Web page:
Pork Wrap March 3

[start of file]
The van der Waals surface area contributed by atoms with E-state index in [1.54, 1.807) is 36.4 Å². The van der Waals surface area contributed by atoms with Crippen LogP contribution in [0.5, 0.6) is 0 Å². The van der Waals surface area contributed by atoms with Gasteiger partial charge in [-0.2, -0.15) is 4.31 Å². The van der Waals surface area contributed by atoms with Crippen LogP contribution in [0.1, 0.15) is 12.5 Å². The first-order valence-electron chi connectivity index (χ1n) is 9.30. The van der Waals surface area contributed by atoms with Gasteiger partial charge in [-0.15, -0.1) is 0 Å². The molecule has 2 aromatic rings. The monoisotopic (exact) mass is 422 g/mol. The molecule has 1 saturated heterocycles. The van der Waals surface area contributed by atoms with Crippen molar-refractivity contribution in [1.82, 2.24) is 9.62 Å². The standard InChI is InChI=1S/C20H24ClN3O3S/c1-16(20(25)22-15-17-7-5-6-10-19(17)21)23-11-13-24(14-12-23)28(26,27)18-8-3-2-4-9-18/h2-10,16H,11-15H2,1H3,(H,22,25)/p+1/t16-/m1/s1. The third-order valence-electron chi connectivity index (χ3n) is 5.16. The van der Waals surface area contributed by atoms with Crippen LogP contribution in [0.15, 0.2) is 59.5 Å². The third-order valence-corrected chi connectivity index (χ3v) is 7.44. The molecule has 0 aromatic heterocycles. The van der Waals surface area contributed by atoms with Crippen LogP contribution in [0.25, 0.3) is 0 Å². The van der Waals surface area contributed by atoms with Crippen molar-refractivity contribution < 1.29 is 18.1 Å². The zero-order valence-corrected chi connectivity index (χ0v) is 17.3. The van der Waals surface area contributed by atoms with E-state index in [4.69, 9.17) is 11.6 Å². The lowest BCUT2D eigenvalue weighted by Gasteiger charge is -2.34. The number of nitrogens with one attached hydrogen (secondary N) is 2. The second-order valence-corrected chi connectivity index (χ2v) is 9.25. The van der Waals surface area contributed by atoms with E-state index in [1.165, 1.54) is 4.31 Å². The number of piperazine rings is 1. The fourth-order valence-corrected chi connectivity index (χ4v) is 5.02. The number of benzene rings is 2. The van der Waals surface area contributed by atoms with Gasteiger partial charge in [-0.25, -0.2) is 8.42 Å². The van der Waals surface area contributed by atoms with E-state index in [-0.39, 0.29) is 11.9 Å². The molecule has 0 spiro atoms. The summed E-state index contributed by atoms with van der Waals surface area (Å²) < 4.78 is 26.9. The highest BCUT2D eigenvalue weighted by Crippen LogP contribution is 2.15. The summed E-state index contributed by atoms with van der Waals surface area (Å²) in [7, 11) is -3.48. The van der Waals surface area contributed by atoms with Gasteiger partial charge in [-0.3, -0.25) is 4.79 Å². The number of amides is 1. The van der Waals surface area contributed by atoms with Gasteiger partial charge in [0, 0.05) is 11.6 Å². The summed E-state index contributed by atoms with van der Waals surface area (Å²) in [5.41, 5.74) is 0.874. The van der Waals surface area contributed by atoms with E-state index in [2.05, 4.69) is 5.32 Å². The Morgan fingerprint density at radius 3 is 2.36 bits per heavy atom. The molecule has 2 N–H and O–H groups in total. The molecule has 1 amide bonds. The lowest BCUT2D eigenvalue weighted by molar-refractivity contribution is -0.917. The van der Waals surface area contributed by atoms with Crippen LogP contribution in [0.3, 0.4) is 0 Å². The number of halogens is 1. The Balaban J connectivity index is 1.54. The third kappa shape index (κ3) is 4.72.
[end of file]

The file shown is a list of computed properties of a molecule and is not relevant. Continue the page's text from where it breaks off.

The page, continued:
After last week’s solid move higher in the cutout, this week it was back to the same-ole, same-ole with the cutout only adding a measly $0.39/cwt on the week. It was a similar situation in the negotiated hog markets where the WCB gained $0.32/cwt and the NDD was up $0.61/cwt. Packers got caught up on the kill after weather curtailed the previous week’s harvest. This week’s slaughter registered 2.52 million head and was the biggest weekly kill since the first week in February. It was also about 70k larger than what the pig crop projected. We are now working on the Sep/Nov pig crop and, just like the previous quarter, kills continue to come in larger than anticipated. Carcass weights bumped a pound higher in this week’s FI data release, so that isn’t helping the supply picture either. If these bigger-than-expected kills persist, it will likely add to an already-large cold storage inventory and thus limit price gains this summer. Futures traders are obviously growing weary of the big kills and the inability of price levels to move significantly higher. Nearby Apr lost $1.50/cwt on the week and the summer contracts lost closer to $3. Pork buyers have grown accustomed to ample pork availability since October, so what is really needed to jump start this market is for kills to start shrinking seasonally. That might not happen right away, but by the end of March I would expect to see weekly kills closer to 2.4 million head per week. By that time, carcass weights should also be working seasonally lower. The current forecast has the LHI at April expiration near $87/cwt., but that might turn out to be too high if kills continue to run large. This week, it was the belly primal holding the cutout down while all of the other primals pushed a little higher. The last time we had belly stocks this large during Q1 was in 2020, and while the onset of the pandemic muddied the data somewhat, the bellies never really got much traction until near the end of summer. If that repeats again this year, it will be a tough year for the bulls in the hog market. I do think that demand is currently in an upcycle and the combined margin confirms this, but the rate of gain in that indicator slowed a lot this week. Perhaps warmer weather and the arrival of spring in a couple of weeks will boost demand. It is also possible that we could see retailers lean more heavily on pork in the next couple of months as they start to shy away from the very expensive beef market. The loss of the pandemic-inspired supplemental food stamp benefits by millions of lower-income Americans at the end of February could drive more demand away from beef and towards pork. So, there are reasons to be hopeful for pork demand this spring. However, the negatives on the supply side such as bigger-than-expected kills and large cold storage stocks don’t require hope—we can see them right now in real time. They say a bird in the hand is better than two in the bush, and right now what we have in our hands is a pretty negative supply-side picture. Hams are offering perhaps the most encouragement right now. That primal has added $10/cwt over the past three weeks and seasonally tends to continue higher into the summer. Easter falls on April 9 this year so processors are starting to run out of time to get hams processed, packaged in and in the stores for Easter features. However, as summer approaches, hams usually get a demand boost from processors preparing deli and sandwich items. The trims have also performed well, with the 72s now above last year and trending higher. One thing to keep an eye on is sow pricing, which has also been in an uptrend, but this week the gains really slowed. Since trims and sow meat often go into the same products, one can affect the other and it is starting look like sow prices might be making a top well below last year and well below the fundamental forecast. Export demand hasn’t been much to write home about so far in Q1, so I’m not particularly hopeful that the export markets will bail the industry out this year. The weekly data have exports holding very close to last year. Given that the cutout is about $25 below last year, this is an indication that export demand is down. Mexico has the potential to import a lot of US pork because their internal pork prices are well above those in the US, but so far the data hasn’t revealed bigger volumes heading south. China is covered up in domestic pork right now and prices are low, so I don’t think the Chinese will be siphoning off a lot of additional US pork this year. Hog producers remain in a big financial bind, with cash-to-cash margins this week estimated to be more than $50/head in the red. We will get a fresh Hogs and Pigs report on March 30 and I think producers are going to report a smaller breeding herd than they did in the previous quarter. High corn prices combined with soft pork demand are crushing producers and sending a signal for them to scale back. Packer margins this week were just under $10/head, which isn’t great, but at least margins are positive. If hog supplies had come in closer to what USDA projected, then I think packer margins would be smaller and producer margins less negative here in Q1. Packers and retailers have been the main beneficiaries of bigger-than-expected Q1 hog numbers. That storyline might well extend deep into Q2 also. Next week, watch the daily kills and negotiated pricing for any sign the hog supply is starting to tighten up. My current forecast is for the kill to come in right around 2.5 million again next week and that would be around 50k more than the pig crop implied.